The International Monetary Fund has succumbed to a cyber-attack, joining a growing list profile targets to fall victim to hacking.
IMF spokesman David Hawley said the organization is fully functional, but declined to provide further details on what he termed an IT incident. Hawley also declined to say if data was taken.
The IMF told staffers about it on Wednesday but hasn't made a public announcement.
The hacking comes on the heels of a string of attacks on a number of multi-national companies.
Just this week banking giant Citibank confirmed that credit card data of about 200,000 of its North American customers have been hacked. The event marked the largest attack on a bank in the US to date.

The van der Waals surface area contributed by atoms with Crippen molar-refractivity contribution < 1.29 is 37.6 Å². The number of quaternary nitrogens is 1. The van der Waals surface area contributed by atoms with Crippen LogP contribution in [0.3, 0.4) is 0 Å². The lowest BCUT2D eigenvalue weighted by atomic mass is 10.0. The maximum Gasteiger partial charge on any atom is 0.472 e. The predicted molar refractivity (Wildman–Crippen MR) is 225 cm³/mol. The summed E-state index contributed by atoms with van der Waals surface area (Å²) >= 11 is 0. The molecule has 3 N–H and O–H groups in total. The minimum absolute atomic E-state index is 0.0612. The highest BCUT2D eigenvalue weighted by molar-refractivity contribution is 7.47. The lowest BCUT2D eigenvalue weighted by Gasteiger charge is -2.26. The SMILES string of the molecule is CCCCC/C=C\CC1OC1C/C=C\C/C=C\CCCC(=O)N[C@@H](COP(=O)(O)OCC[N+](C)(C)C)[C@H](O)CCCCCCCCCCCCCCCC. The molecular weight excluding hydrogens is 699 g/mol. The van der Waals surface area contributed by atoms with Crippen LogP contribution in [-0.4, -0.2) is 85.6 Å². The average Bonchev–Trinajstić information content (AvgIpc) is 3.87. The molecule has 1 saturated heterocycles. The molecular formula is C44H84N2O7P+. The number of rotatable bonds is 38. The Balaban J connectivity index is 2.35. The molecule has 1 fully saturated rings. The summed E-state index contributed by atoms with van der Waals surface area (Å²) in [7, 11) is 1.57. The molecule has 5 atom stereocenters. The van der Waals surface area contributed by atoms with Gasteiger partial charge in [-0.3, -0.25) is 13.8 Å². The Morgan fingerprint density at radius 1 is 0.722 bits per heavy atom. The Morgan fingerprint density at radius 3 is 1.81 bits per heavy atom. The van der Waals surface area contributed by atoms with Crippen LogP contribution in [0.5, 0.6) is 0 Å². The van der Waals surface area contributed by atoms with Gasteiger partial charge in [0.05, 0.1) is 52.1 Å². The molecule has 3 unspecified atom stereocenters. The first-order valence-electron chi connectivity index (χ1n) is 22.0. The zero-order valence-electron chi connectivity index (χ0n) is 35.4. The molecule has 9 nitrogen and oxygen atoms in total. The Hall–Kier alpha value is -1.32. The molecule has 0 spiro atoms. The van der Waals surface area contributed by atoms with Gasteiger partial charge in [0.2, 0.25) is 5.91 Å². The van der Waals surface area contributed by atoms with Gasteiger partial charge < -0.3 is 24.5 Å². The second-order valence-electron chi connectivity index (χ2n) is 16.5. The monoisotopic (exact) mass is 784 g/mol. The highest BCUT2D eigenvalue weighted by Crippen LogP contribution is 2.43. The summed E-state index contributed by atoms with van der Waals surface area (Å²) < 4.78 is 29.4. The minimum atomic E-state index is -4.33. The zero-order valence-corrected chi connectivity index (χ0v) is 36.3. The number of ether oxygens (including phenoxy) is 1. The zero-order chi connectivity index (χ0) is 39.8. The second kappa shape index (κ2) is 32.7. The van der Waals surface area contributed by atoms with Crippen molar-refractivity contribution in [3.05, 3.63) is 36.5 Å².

The week before US military contractor Lockheed Martin was compromised as hackers used Lockheed's own secure id technology to access its networks.
Google has accused Chinese hackers of targeting the Gmail accounts of U.S. government officials.
Moreover, the IMF is already facing a public-relations headache after the arrest of Dominique Strauss-Kahn, who resigned as IMF managing director last month after being accused of sexually assaulting a maid in a New York hotel.
French Finance Minister Christine Lagarde, Mexican central bank chief Agustin Carstens and others are vying for the top job. Stanley Fischer, Israel's central bank chief, emerged as a candidate Saturday.